For marketers in sports and entertainment, one of the best strategies to capture core consumers is to identify a hot trend before its audience and value is formally established.
Monster Energy is a prime example of this. The brand capitalized on an emerging sport in the late 1990s, when it began to sponsor athletes in the then little known sport converting daredevils and alternative crowds across the U.S.: motocross. They were guided to the world of motocross by Mark Hall, who became the president of Hansen’s (Monster Energy’s parent company) in 1997. At the time, the company was struggling to grow as a soda and sparkling juice brand with under $20M in revenue. Today, Hansen’s is generating over $2B in annual revenues and is one of the biggest success stories in beverage history, largely resulting from their ability to capture a massive audience in sports outside the mainstream. With that in mind, let’s go back to the beginning….
When Hall launched Monster, Red Bull energy was its largest competitor, with a massive market in Europe and a strong launch in the U.S. In order to compete, Hall needed to reach a rising tide of potential energy drink consumers by differentiating his product—associating it with sports perceived to be counter-culture. Monster Energy could have taken on any number of identities. But through aggressive branding and sponsorship, it shaped itself into a public reception as more rebellious and anti-establishment than Red Bull.
Photo via bikephotomusic on Flickr CC
According to Jason Belzer, Forbes contributor, “No one tactic that companies and organizations use to reach consumers has undergone more transformation than sponsorship.” He argues that sponsorship has changed from a novelty, when only the largest companies could afford national airtime sponsorship, to more accessible options on TV and the Internet. As a result, growing companies like Monster Energy can localize ads specific to their demographic. In other words, sponsorship—dollar for dollar—is arguably the most important tool for sports and entertainment in the $100B world of advertising.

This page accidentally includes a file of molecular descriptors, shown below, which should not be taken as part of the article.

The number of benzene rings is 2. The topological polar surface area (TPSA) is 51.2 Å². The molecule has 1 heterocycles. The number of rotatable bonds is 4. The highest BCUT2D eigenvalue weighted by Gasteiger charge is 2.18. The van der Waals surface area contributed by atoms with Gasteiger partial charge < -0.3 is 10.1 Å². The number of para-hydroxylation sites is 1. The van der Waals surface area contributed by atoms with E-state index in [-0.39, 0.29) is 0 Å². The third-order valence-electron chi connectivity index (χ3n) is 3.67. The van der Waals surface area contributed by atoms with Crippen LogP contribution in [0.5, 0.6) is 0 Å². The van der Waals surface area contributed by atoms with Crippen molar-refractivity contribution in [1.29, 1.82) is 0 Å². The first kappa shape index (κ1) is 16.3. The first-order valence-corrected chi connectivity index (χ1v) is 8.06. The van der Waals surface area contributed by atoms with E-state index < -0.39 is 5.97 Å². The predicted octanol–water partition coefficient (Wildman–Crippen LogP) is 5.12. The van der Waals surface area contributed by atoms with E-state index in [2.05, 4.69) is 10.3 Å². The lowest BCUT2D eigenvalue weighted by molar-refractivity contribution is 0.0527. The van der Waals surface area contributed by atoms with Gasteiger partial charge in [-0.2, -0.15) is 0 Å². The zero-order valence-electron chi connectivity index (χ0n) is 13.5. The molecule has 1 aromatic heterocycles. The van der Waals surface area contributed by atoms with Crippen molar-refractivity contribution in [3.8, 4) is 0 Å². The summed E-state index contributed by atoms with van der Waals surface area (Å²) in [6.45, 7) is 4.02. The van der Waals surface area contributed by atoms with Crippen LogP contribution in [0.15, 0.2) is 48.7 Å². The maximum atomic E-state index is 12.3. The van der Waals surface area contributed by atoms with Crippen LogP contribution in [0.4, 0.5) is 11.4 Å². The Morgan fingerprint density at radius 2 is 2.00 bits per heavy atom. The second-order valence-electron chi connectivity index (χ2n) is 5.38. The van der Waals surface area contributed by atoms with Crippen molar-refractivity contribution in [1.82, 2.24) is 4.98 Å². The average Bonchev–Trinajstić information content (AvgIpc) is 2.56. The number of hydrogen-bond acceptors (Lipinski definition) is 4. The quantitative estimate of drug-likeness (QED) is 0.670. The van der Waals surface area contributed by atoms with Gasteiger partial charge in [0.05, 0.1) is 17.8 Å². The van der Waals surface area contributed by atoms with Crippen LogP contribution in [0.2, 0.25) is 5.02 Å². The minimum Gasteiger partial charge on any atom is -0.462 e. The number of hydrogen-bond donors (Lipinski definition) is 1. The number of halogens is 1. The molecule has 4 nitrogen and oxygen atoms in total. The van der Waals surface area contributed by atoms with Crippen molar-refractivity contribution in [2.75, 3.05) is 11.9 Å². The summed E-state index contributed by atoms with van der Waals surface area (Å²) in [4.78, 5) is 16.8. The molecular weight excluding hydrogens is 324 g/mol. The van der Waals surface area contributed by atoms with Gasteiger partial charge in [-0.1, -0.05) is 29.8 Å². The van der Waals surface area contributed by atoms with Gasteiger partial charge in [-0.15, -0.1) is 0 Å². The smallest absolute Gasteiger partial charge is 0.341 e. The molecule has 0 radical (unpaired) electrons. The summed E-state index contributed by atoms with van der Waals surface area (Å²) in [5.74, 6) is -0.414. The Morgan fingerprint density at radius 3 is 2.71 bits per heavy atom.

Hall understood a crucial tenet of successful branding: that lifestyle marketing was essential to creating a consumer connection to his core audience—young, blue-collar males. Hall was able to reach them through motocross, an extreme sport with a fervent but not yet mobilized fan base. Here, Hall saw an opportunity for growth, as the X-games, which debuted in 1995, were beginning to bring these sports to large audiences on live national TV. First-time viewers watched in awe as riders like Travis Pastrana performed jaw-dropping double back-flips off of giant dirt mounds, getting over 75 feet of air. The sport was dangerous; its stunning feats soon earned respect. Hall decided to focus strictly on the sponsorship of these athletes over expensive media buys. He went to the X-games with $25K in cash.
Monster’s early foray into motocross and other extreme sports was a tremendous success; it landed them a massive and loyal fan base while these events were becoming nationally recognized mega sports. In an industry like beverage, where a majority of new brands fail, they were able to prevail. Today, Monster is deeply rooted in an action sports culture that has become mainstream, with billions of dollars in annual consumer spending. This venture allowed Monster to get into the ring with Red Bull and establish national distributors like Pepsi, Coke and DPSG.
So what’s the next big sport? With $102M in advertising dollars spent in 2012, mainstream exposure to endurance sports like marathons, triathlons, and 5ks is growing. Also reaching a broader audience is a rising tide of adventure racing sports such as The Spartan, Ultra-Trail, and timed trials such as CrossFit. Last year, 1.5 million Americans participated in the three largest obstacle companies (Tough Mudder, Spartan Race, and Warrior Dash). If you are leading a brand chasing today’s next big sports market, look out for the rapidly developing strength of endurance sports and opportunities to get behind them.